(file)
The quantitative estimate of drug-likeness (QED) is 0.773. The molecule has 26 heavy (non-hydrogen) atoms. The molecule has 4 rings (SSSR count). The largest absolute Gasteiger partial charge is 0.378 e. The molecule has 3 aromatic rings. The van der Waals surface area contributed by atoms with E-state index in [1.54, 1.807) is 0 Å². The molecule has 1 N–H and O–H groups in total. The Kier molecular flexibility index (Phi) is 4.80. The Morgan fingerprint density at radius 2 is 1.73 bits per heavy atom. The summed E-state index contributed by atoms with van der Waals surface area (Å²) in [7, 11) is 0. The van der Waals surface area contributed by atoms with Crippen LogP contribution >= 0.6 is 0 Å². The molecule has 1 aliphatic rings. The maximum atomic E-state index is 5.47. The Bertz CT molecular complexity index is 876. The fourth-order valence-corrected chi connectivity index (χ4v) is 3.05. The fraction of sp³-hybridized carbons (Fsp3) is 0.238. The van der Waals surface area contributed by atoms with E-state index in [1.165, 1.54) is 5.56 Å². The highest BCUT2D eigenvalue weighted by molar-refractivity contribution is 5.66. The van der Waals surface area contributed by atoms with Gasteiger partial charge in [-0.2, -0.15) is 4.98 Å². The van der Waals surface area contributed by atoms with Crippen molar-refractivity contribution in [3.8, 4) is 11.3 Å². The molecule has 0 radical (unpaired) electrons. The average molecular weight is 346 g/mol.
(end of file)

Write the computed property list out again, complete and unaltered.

The quantitative estimate of drug-likeness (QED) is 0.773. The molecule has 26 heavy (non-hydrogen) atoms. The molecule has 4 rings (SSSR count). The largest absolute Gasteiger partial charge is 0.378 e. The molecule has 3 aromatic rings. The van der Waals surface area contributed by atoms with E-state index in [1.54, 1.807) is 0 Å². The molecule has 1 N–H and O–H groups in total. The Kier molecular flexibility index (Phi) is 4.80. The Morgan fingerprint density at radius 2 is 1.73 bits per heavy atom. The summed E-state index contributed by atoms with van der Waals surface area (Å²) in [7, 11) is 0. The van der Waals surface area contributed by atoms with Crippen LogP contribution >= 0.6 is 0 Å². The molecule has 1 aliphatic rings. The maximum atomic E-state index is 5.47. The Bertz CT molecular complexity index is 876. The fourth-order valence-corrected chi connectivity index (χ4v) is 3.05. The fraction of sp³-hybridized carbons (Fsp3) is 0.238. The van der Waals surface area contributed by atoms with E-state index in [1.165, 1.54) is 5.56 Å². The highest BCUT2D eigenvalue weighted by molar-refractivity contribution is 5.66. The van der Waals surface area contributed by atoms with Gasteiger partial charge in [-0.2, -0.15) is 4.98 Å². The van der Waals surface area contributed by atoms with Crippen molar-refractivity contribution in [3.8, 4) is 11.3 Å². The molecule has 0 radical (unpaired) electrons. The average molecular weight is 346 g/mol.